Here at Business Jet Traveler magazine, we know that it’s officially summer because our 2011 Buyers’ Guide has shipped.
At 11:29 this morning, the final space shuttle flight got under way as Atlantis rose from the launch pad on a column of fire from the Kennedy Space Center in Florida. The threat of thunderstorms had remained at bay, and, some 2.5 minutes later than planned, STS-135 headed skyward to punch through an overcast on its way to spending 12 days in the void above.
Now that Caiga has finalized its purchase of Cirrus Aircraft, it is more than abundantly clear that Chinese companies (most owned by the government) are making huge investments in general aviation (GA) infrastructure. But the Chinese government is making a gigantic mistake that will make it difficult for these investments ever to pay off.
President Obama had barely concluded his June 29 press conference when my e-mail box began filling up with responses from the general-aviation industry. The NBAA expressed “dismay” and announced that it was sending a “strongly worded” letter to the President about his remarks, which it said “reflect a total lack of understanding” of the field.
As part of an industry still struggling to recover from a recession and continuing attacks by the media and politicians alike, I was appalled by President Obama’s press conference Wednesday in which he used his bully pulpit to vilify corporate-jet owners. Not surprised. But appalled.
Prominent U.S. defense programs are feeling pressure from more than just Congress and Pentagon cost police. Before and during the Paris Air Show, Boeing’s KC-46A tanker and Lockheed Martin’s F-35 Lightning II faced flak from the aviation press and, in the latter case, an ally’s speech.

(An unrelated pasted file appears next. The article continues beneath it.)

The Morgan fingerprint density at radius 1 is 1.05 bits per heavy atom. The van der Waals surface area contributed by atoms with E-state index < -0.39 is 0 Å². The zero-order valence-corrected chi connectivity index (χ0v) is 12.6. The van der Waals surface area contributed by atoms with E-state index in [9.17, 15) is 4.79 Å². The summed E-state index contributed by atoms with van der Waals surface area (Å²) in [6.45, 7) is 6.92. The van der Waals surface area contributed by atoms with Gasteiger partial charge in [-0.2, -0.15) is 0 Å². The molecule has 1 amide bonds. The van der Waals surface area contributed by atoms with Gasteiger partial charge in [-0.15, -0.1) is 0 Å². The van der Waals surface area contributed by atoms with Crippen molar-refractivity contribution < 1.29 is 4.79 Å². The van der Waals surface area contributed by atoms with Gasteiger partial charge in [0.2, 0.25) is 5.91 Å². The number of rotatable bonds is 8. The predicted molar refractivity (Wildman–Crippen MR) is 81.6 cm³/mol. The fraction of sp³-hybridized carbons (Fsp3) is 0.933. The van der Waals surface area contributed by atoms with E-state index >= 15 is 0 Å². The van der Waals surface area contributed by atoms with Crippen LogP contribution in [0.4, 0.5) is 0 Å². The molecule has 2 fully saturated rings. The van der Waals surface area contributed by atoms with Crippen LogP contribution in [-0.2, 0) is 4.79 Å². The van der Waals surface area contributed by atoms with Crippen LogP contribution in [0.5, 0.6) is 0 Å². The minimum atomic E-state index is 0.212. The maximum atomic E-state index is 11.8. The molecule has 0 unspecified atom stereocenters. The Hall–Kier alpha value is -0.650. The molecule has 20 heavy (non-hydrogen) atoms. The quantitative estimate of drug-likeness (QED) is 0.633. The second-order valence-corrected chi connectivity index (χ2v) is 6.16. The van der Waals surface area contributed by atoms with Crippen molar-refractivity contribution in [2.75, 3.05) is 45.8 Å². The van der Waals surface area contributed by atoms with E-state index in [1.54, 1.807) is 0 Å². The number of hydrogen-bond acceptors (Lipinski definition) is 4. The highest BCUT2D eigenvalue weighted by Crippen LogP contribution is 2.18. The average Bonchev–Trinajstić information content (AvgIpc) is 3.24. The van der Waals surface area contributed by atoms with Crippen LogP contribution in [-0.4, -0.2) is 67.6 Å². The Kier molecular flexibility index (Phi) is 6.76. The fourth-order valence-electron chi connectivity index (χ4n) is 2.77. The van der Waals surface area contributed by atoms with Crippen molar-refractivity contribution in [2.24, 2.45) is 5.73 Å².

As I flew home amid the screaming babies in the back of a packed 767 from Charles de Gaulle Airport to New York’s JFK, something struck me as different about this Paris Air Show, apart from the exceptional number of orders and so-called commitments the world’s civil aircraft manufacturers had managed to collect for broadcast at Le Bourget.
The McDonnell Douglas A-12 Avenger II’s radical, wedge-shaped design still looks exotic, even in the 20 years since the program was cancelled after an outlay of billions of dollars that failed to produce even one real airplane. The proposed Navy attack bomber has fascinated me ever since the first time I saw an artist’s rendering of it.
Here we are, 41,000 feet in the air, sailing along at a little more than 476 knots and a little more than halfway from Morristown, N.J., to the Paris Air Show. We’ve got a biofuel blend of Honeywell’s finest and jet-A feeding engine one and straight jet-A in the other. The G450’s Rolls-Royce engines appear to be perfectly happy on a diet of either, and the flight is as smooth as a glass-top table.
A pink golf shirt. I understand companies want to curry the attention of journalists, but at some stage you reach the point of diminishing returns.